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Found 4 results

  1. No, I didn't die. Although these past few weeks have been ABSOLUTELY MENTAL. A funny thing happened chaps. An Oldie, but Goodie game has risen from the dead. Age of Empires Online (AoEO) has been resurrected with the following link: https://www.reddit.com/r/projectceleste/wiki/how-to-install-and-play-aoeo-celeste-fan-project Rejoice, for the community server hath ordained that you won't be charged for any of the Content like the "new" factions and quests. The "premium currency" is now used to acquire the Pumpkin Head Vanity objects. Also, there's no one waiting in the wings for you to buy that premium currency either. The 2012 graphics hold up remarkably well in 1920 x 1680 and resemble that of 'Northgard'. It's a solid Age of Empires game with a complete host of Cooperative missions that can support 2 players (any faction). You can play through Faction A's story if you do it with a player from Faction B. It has a few 'Farmville'-esque elements in your "Capital City" and your units are equiped with gear much like "Company of Heroes Online". Fortunately, the current development team actually give a S--- and have balanced the 4 player skirmish mode (PvP) and the end game Horde mode (Survive against the attackers) better than the original. TLDR: It's good for Cooperative Fun and is miles better than AoE III.
  2. This just show how little I pay attention, but the question goes.. Do we have (any, few, some, many) WWII based gamers on this site, or are you all newer warfare games, like the war in Iraq or made up enemies?? What games are you guys/girls playing these days?
  3. We have a section for RTS games, but where is the Jagged Alliance section ??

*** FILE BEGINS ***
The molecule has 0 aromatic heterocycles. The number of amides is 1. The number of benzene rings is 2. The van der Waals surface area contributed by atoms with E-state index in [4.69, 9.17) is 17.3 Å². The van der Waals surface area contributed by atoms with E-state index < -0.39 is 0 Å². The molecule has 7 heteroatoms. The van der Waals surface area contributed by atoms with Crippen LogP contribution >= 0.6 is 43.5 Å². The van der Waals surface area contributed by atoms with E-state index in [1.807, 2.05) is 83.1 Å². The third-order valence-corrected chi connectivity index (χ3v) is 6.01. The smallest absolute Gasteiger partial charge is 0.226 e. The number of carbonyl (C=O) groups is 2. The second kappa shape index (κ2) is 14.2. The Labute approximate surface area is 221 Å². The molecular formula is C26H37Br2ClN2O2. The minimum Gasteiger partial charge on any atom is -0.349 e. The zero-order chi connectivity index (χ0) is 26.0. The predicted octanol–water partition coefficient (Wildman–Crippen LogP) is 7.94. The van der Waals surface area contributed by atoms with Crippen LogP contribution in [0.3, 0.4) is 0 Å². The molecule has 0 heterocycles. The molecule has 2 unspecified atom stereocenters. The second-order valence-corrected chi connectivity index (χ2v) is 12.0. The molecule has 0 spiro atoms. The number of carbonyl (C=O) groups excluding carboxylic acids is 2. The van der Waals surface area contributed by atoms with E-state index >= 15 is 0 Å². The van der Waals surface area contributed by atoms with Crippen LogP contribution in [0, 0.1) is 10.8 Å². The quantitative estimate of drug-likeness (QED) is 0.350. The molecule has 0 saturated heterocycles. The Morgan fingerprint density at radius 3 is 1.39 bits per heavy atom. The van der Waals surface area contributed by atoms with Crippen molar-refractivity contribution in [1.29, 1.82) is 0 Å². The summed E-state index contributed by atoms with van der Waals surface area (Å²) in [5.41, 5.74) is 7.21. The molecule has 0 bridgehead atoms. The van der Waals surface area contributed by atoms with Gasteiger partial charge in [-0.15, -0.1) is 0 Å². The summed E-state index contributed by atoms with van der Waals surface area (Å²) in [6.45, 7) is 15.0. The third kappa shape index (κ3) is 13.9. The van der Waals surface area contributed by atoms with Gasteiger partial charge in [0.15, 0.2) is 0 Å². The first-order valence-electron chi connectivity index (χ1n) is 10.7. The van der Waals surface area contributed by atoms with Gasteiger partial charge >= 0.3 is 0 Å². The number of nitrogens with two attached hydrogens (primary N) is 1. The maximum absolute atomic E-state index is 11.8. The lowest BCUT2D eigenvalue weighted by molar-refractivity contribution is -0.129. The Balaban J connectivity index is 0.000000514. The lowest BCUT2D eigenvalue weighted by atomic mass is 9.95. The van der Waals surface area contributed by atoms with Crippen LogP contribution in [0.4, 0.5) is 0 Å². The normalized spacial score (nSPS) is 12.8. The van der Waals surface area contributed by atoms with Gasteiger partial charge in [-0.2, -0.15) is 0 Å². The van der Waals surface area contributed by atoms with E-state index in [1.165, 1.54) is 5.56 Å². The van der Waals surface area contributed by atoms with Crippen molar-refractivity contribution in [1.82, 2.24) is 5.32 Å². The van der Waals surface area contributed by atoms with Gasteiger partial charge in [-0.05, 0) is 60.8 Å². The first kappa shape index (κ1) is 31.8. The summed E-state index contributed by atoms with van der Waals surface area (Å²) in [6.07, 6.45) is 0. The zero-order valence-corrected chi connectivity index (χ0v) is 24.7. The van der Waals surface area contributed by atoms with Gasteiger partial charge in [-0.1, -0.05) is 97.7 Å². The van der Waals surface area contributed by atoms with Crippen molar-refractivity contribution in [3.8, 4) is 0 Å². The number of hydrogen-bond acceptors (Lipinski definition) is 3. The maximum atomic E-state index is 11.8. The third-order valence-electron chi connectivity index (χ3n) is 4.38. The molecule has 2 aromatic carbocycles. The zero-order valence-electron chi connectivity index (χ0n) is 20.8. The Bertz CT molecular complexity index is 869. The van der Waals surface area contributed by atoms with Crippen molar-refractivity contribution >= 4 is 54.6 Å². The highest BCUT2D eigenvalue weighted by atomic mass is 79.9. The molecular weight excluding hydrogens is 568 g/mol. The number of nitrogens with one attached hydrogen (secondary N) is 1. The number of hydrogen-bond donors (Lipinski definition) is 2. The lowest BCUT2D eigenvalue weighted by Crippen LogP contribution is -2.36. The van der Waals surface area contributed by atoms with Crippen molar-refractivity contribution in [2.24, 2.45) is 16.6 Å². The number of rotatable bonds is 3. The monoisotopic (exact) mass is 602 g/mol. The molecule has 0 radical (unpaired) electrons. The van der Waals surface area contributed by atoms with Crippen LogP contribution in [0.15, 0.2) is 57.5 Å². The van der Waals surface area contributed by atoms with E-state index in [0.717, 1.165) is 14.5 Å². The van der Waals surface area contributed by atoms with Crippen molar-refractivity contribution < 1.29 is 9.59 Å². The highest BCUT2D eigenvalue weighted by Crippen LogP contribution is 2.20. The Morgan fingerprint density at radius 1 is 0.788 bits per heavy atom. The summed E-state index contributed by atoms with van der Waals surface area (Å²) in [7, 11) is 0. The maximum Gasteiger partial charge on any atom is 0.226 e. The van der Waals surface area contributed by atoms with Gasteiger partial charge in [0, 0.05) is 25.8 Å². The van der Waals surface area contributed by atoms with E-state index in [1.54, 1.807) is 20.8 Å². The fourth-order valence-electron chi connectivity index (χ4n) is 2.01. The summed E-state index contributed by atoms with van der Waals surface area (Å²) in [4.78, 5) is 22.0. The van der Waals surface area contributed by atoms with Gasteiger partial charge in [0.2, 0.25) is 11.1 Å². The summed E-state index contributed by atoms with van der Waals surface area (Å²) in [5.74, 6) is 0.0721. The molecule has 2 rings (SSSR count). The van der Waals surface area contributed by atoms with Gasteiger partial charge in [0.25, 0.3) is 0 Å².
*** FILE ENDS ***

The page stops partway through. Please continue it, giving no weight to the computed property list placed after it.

4. Americans are fascinated by the anonymous U.S. Navy SEALs who daringly raided Osama bin Laden's Abbottabad, Pakistan compound this week, but one canine commando is attracting especially fervent interest. According to the New York Times and the British tabloid The Sun, a military dog (not pictured) was strapped onto one of the assault team members as he was lowered out of a Black Hawk helicopter and began the operation that killed the notorious terrorist on Monday. But who is this canine hero? Sadly, we know very little, and the Pentagon has yet to confirm that a dog was even on the mission, much less release information about the canine's name or breed. "Little is known about what may be the nation's most courageous dog," the Times' Gardner Harris writes. He speculates that the dog was most likely a German shepherd or a Belgian Malinois, since those are the breeds most often found in the military's 2,700-strong military dog program. (A new breed, however, is becoming popular with the troops. Labrador retrievers have begun to "wander off-leash 100 yards or more in front of patrols to ensure the safety of the route.") The Pentagon and White House are keeping tight-lipped about the details of the operation, but that, of course, hasn't prevented commentators from speculating on the dog's role based on the functions of other war dogs in combat. "It's possible that the commandos brought a specialized search dog, which would have been sent in ahead of the humans to find explosives or people hidden inside the building," Slate's Brian Palmer writes. Or the dog could have been a "combat tracker"--canines who are specially trained to sniff out individuals and then follow their trail. Saddam Hussein was found in a hole under a hut--the assault team could have decided that they needed a good tracking dog in case bin Laden had a similar idea. Dogs are increasingly important in America's combat operations abroad, and some have been outfitted with special (and adorable) "doggles" to protect their eyes, oxygen masks to protect their lungs as they parachute out with soldiers at high altitudes, and even waterproof vests that contain infrared cameras that transmit video back to servicemen watching a monitor yards behind them. Check out Foreign Policy's beautiful photo essay on military dogs here. Luckily for this courageous and anonymous furry creature, there is some precedent for war dogs receiving military honors. The Navy awarded a Silver Star in 2009 to a dog named Remco who gave his life charging "an insurgent's hide-out in Afghanistan," Harris writes. According to Foreign Policy, another dog named Eli fiercely guarded his Marine, Private First Class Carlton Rusk, after he was shot by Taliban sniper fire in Afghanistan. Rusk's bomb-sniffing dog would not even let fellow Marines approach the wounded Rusk, who did not survive the attack. Eli now lives with Rusk's family. The dog's role was not mentioned in any of the public White House press briefings on bin Laden's death, and we have yet to hear back from our request to the Pentagon's press office asking them to confirm his presence in the operation (and tell us what he looks like). We'll update this post if we get more information. (Doggles: image from the U.S. Army's Flickr photostream) http://news.yahoo.com/s/yblog_thelookout/20110505/ts_yblog_thelookout/intense-interest-surrounds-dog-who-helped-capture-bin-laden
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